More than 170 films about the Holocaust have been made since 1989. Six more are out this fall.
At a time when fantasies, comedies, and frivolous fare dominate the movie marketplace, films on serious subjects often seem like an endangered cultural species. Yet one utterly serious event - arguably the gravest of the past century - retains strong relevance for filmmakers and audiences.
This is the Holocaust, with the evidence it contained of a bestial inhumanity lurking at the heart of contemporary life.
One sign of ongoing interest in Holocaust films is the arrival of four new movies on the subject in American theaters during the next two months: "The Pianist" and "Amen." dramatize true experiences; "Max" is historical fiction; and "Blind Spot - Hitler's Secretary" is a documentary.
Another sign is the publication of Annette Insdorf's definitive book "Indelible Shadows: Film and the Holocaust" in a new edition next month.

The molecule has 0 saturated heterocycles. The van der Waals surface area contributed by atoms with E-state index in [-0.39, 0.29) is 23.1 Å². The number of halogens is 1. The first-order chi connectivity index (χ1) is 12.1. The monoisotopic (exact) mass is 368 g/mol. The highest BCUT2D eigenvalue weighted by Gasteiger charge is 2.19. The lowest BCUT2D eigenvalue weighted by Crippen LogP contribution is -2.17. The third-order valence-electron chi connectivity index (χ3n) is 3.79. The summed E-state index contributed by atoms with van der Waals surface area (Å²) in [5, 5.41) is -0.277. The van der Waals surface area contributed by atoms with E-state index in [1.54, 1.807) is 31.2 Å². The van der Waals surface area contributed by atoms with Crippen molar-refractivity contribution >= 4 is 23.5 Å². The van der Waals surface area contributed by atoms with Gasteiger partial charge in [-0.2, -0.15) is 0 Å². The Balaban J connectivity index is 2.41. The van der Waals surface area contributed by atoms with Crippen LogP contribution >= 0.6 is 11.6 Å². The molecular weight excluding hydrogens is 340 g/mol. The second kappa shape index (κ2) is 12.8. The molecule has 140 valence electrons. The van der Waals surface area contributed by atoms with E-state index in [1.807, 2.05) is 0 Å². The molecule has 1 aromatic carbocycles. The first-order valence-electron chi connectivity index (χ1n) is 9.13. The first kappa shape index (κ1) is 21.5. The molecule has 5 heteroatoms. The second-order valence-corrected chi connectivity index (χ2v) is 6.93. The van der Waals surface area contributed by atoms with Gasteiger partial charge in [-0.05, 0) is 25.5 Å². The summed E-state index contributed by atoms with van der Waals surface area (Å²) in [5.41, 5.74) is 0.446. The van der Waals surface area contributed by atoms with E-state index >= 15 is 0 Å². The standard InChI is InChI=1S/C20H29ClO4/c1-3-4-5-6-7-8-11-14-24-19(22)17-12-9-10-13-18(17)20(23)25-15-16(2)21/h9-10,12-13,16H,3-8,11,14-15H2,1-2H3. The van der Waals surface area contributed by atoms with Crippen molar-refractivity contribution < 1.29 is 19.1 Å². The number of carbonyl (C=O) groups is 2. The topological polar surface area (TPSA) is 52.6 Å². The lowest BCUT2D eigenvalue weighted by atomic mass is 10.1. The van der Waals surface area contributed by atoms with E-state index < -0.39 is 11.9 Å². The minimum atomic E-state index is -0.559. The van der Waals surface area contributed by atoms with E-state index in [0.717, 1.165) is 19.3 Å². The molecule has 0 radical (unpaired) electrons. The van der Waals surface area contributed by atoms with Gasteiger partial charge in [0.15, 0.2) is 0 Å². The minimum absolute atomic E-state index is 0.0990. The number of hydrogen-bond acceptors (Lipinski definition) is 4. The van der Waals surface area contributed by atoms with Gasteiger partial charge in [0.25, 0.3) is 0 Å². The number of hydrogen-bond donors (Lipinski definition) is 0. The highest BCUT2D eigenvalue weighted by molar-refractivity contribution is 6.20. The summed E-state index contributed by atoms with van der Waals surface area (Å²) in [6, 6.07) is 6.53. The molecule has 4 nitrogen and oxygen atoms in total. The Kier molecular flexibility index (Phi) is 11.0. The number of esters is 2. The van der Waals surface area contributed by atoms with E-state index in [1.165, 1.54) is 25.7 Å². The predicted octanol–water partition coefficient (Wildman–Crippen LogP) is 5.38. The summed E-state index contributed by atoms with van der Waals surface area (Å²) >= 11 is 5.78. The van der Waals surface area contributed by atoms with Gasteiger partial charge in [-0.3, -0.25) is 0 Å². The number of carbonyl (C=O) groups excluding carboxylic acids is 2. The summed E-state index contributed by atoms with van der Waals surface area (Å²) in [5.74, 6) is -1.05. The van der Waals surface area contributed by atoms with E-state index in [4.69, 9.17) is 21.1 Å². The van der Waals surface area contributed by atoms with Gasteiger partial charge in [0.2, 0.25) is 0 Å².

The author discusses no fewer than 170 films that have been made or rediscovered since the last edition in 1989.
"I could have devoted a whole new book to the recent titles alone," said Ms. Insdorf in a recent interview.
Although the new films were made before the terrorist attacks of Sept. 11, they may be viewed more attentively by moviegoers because of that day's tragic events. "We are still reeling from the approximately 3,000 people killed on 9/11," notes Insdorf, "but we should recall that this is the approximate number of Jews killed every single day for around five years during the Holocaust."
Films on the Holocaust have existed since World War II, first attracting wide US interest when newsreel footage of liberated death camps appeared in theaters.
Hollywood began tackling the subject in earnest with Stanley Kramer's epic "Judgment at Nuremberg" in 1961, and Steven Spielberg renewed its impact for a new generation with "Schindler's List" in 1993, earning his first Oscar for best director.
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